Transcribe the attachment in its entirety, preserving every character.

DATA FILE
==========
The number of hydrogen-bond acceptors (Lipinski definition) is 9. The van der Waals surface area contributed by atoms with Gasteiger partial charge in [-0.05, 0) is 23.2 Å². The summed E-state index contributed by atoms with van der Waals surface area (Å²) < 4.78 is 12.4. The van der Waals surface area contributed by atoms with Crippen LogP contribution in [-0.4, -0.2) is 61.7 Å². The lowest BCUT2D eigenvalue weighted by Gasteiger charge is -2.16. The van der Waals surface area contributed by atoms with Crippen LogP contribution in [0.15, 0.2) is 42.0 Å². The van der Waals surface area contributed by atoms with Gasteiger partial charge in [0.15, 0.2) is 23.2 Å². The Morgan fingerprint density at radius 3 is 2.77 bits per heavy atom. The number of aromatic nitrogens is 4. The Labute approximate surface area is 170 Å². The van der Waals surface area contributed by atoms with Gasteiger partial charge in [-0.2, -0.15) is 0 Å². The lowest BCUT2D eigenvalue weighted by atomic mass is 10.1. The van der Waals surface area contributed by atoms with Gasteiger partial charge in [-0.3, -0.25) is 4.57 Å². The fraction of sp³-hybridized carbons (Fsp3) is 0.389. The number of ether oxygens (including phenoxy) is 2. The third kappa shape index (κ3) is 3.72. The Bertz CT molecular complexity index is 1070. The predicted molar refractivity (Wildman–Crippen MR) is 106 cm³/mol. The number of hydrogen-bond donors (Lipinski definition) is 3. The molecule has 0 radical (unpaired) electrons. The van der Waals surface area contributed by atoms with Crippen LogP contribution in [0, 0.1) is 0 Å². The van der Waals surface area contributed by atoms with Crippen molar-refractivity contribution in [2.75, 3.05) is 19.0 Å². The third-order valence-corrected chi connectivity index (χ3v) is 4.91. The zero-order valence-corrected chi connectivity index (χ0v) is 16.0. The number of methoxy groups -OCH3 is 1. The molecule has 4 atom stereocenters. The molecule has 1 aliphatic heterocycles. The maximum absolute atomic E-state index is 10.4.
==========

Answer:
The number of hydrogen-bond acceptors (Lipinski definition) is 9. The van der Waals surface area contributed by atoms with Gasteiger partial charge in [-0.05, 0) is 23.2 Å². The summed E-state index contributed by atoms with van der Waals surface area (Å²) < 4.78 is 12.4. The van der Waals surface area contributed by atoms with Crippen LogP contribution in [-0.4, -0.2) is 61.7 Å². The lowest BCUT2D eigenvalue weighted by Gasteiger charge is -2.16. The van der Waals surface area contributed by atoms with Crippen LogP contribution in [0.15, 0.2) is 42.0 Å². The van der Waals surface area contributed by atoms with Gasteiger partial charge in [0.15, 0.2) is 23.2 Å². The Morgan fingerprint density at radius 3 is 2.77 bits per heavy atom. The number of aromatic nitrogens is 4. The Labute approximate surface area is 170 Å². The van der Waals surface area contributed by atoms with Gasteiger partial charge in [-0.2, -0.15) is 0 Å². The lowest BCUT2D eigenvalue weighted by atomic mass is 10.1. The van der Waals surface area contributed by atoms with Gasteiger partial charge in [-0.3, -0.25) is 4.57 Å². The fraction of sp³-hybridized carbons (Fsp3) is 0.389. The number of ether oxygens (including phenoxy) is 2. The third kappa shape index (κ3) is 3.72. The Bertz CT molecular complexity index is 1070. The predicted molar refractivity (Wildman–Crippen MR) is 106 cm³/mol. The number of hydrogen-bond donors (Lipinski definition) is 3. The molecule has 0 radical (unpaired) electrons. The van der Waals surface area contributed by atoms with Crippen LogP contribution in [0, 0.1) is 0 Å². The van der Waals surface area contributed by atoms with Crippen molar-refractivity contribution in [2.75, 3.05) is 19.0 Å². The third-order valence-corrected chi connectivity index (χ3v) is 4.91. The zero-order valence-corrected chi connectivity index (χ0v) is 16.0. The number of methoxy groups -OCH3 is 1. The molecule has 4 atom stereocenters. The molecule has 1 aliphatic heterocycles. The maximum absolute atomic E-state index is 10.4.